Why a Product Owner needs courage

I had a conversation with Steve Porter from scrum.org on dysfunctional interactions between the Product Owner and the Development Team in Scrum. This discussion reminded me of an idea that I learned from Jordan B. Peterson that real trust is an act of courage. In this post I am trying to take this idea and apply it to a Scrum team.

I had a conversation with Steve Porter from scrum.org on dysfunctional interactions between the Product Owner and the Development Team in Scrum. This discussion reminded me of an idea that I learned from Jordan B. Peterson that real trust is an act of courage. In this post I am trying to take this idea and apply it to a Scrum team.

A newly trained Product Owner is usually inspired by ideas of self-organization and believes that Scrum is the best way to solve complex problems, and that a self-organizing Development Team is the best way to do the right things right (and fast). He acts as an Agile evangelist, working to promote Agile as much as he can. Based on these beliefs and inspiration he trusts the Development Team to do what is needed to deliver the Sprint Backlog and reach the Sprint Goal. You probably have seen such a person. Many will say that having such an inspired Product Owner is critical for Scrum success.

What inevitably happens next? The development team fails. Sooner or later it happens to each and every development team - even if they are extremely undercommiting and over performing :). So this failure raises some questions for the Product Owner. Why did they fail? Did I trust them enough? Or maybe I trusted them too much? Why are they destroying my trust? There is a good chance that the Product Owner had some commitments regarding product, and his stakeholders are truly unhappy. Now the Product owner feels bitter (and maybe resentful).

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Did he really trust his Development Team?

If that trust was based on the naive view that a team will be able to do anything if it is trusted, can we consider that a trust. Or it’s just naivety? Trust is a necessary precondition for a team to reach peak performance and engagement, but it does not guarantee success. We are living in a complex world, and working to deliver value solving complex problems. There is always something we don’t know. There is always a change. There is always something missing. And this means that sometimes we inevitably fail.

The next step for a Product Owner is to think of what to do next. He might think “How can I prevent this from happening again”? He wants the bad news early, so that he can prepare himself (and prepare his stakeholders). He might decide to check the Development Team regularly on how are they doing and if they are doing what he expects them to do.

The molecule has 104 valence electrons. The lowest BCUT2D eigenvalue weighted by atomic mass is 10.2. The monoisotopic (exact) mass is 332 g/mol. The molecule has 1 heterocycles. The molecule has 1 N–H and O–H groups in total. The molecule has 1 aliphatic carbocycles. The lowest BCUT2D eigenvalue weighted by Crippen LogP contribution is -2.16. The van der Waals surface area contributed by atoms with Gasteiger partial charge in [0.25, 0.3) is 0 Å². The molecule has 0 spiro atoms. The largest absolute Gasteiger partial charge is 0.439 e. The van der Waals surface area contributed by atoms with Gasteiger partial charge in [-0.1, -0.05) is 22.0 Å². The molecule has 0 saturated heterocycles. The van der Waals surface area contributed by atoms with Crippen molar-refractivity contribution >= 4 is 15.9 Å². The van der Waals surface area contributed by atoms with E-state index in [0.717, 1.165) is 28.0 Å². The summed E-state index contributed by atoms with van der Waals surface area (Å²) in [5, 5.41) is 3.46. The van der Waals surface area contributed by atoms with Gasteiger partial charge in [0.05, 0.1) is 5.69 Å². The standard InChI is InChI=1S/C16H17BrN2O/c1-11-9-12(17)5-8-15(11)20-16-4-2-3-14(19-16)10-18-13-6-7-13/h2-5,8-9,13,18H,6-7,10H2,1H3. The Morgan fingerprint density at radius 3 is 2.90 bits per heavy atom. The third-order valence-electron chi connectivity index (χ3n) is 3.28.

1. Are they working on the most valuable backlog item?
  2. Are they still within their estimates of efforts?
  3. Are they solving the problem in the way it should be solved?

This creates a micromanagement habit, and eventually such checks turn into daily (or hourly) status meetings.

What will happen to the Development Team? First, such questions, even if they look innocent from a Product Owners’ perspective, are probably perceived by Development Team not as questions, but as requests. The Product Owner’s role is associated with power and authority, and people have a tendency to listen to everything said by an empowered figure as if it is a demand, not a question. Next, the Development Team will feel that they are not trusted, and this feeling will result in a more and more disengaged team. Moreover, the team loses its ability to self-organize: developers stop making their own decisions because Product Owner will decide anyway. As a result, the Product Owner becomes a bottleneck. And while he takes more and more decisions, the team has less power, so he sees that he has to decide more. Less trust leads to fewer decisions that lead to worse decisions, which leads to less trust. And on it goes.

Some Product Owners will stay stuck on that level. The “They can’t be trusted — they are too immature” view is wrong! They cannot develop because they don’t have opportunity to fail and learn. It is not the team. It’s Product Owner who is immature.

What is an antidote for that? The answer is courage. It is one of the five Scrum values, and I would say that it’s perhaps the most important one. If the Product Owner has courage, he might think something like “OK. If I will trust them to do the work on their own, they will sometimes fail. This will be painful for me (and probably for the Development Team also). But we need trust to move faster, to deliver more value, to deliver the best possible solutions”. So he decides to be courageous enough to trust the Development Team knowing that they will sometimes fail.

This is what a real trust is. It is a trust that is based on wisdom, not just some naive expectation that people succeed if trusted. Yes, if I will trust them, there is a risk. But I am taking this risk as a necessary precondition for success. This is a courage that a Product Owner should cultivate. And one of the key things that Scrum Master could do to serve a Scrum Team — help everyone in the team to nurture enough courage for such kind of trust. Feeling vulnerable, but having enough courage to trust each other. This is the trust that makes Scrum so effective in dealing with complexity and allows Scrum Teams to thrive.

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Sergey Makarkin
Chief Program Manager

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